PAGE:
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Jaylen Brown talks Red Sox 2004 and more ahead of Game 6


“We also believe.”

Jaylen Brown dribbles as Duncan Robinson defends during Game 5. Maddie Meyer/Getty Images

As the Celtics continue to play against the Miami Heat, comparisons to the 2004 Red Sox continue to grow day by day.

The 2004 Red Sox, of course, overcame a 0-3 series deficit to outlast the Yankees in seven games and ultimately win their first World Series in 86 years.

The 2023 Celtics fell to an 0-3 hole against the Heat and found a way to win Game 4 on Tuesday and Game 5 on Thursday. They are two wins away from becoming the first team in NBA history to qualify after losing the first three games of a series.

Game 6 is scheduled for Saturday at 8:30 p.m. in Miami, and the Celtics are once again favored.

Jaylen Brown, in a pre-game interview with Abby Chin of NBC Sports Boston on Saturday, acknowledged that the Celtics discussed comparisons between the two teams. ESPN’s Zach Lowe noted in his podcast that the Celtics were watching game-by-game clips of the Red Sox’s comeback along the way.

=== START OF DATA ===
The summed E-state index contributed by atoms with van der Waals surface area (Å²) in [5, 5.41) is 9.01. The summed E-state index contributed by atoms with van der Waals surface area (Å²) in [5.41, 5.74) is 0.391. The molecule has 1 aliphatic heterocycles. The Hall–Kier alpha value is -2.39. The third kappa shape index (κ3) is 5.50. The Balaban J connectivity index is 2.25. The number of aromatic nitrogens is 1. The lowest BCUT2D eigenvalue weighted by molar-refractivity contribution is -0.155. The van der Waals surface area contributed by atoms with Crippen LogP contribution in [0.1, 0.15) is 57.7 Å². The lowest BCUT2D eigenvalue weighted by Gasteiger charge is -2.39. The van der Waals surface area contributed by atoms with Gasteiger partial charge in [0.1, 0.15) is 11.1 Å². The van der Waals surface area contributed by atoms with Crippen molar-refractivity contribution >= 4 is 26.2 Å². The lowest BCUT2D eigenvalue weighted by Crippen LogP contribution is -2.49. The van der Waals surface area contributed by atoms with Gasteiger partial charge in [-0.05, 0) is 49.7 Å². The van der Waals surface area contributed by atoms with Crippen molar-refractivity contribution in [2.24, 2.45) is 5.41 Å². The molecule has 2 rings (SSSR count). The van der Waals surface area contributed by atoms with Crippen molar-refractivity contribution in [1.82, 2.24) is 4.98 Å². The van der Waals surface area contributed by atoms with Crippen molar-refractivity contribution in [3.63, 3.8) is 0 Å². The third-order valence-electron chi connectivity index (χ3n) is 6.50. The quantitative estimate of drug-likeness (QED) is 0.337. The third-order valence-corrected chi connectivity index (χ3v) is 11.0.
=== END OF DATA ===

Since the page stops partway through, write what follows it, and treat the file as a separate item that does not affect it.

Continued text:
“The more games we win, the more the fans talk about it, the more the coaches talk about it in the locker room, saying it’s possible and it can be done,” Brown told Chin. “We also believe.”

Brown told Chin that the Celtics think they’re the better team but didn’t play like that. He said they felt like it was their destiny to move forward, much like the Red Sox did 19 years ago.

He and Marcus Smart channeled their inner Kevin Millar by indicating before Game 4 that the Heat shouldn’t let the Celtics win one. They did it, then they let it happen again in Game 5, and now the Celtics are halfway there.

“History is upon us,” Brown said, “and we must respond.”

Over five games, Brown had a relatively quiet streak by his standards, averaging 17.6 points while shooting just 20 percent from 3-point range.

Brown, who had an ice pack on his left wrist as he chatted with Chin, said the injury had nothing to do with watering plants. He said everyone has injuries at this time of year and he will never find excuses. He is focusing on Game 6.

He said the Celtics need to leave the odds aside, expect physicality and heat intensity, and be strong enough and mentally strong enough to persevere.

“I felt like everything was bad the first three games,” Brown said. “The last two, it felt like the momentum had changed a bit.”

While the Celtics know the past won’t do them any good, they believe their experience in erasing 3-2 deficits can only help them as they face their toughest challenge yet.

“We feel good,” Brown said. “I think the conviction is strong.”


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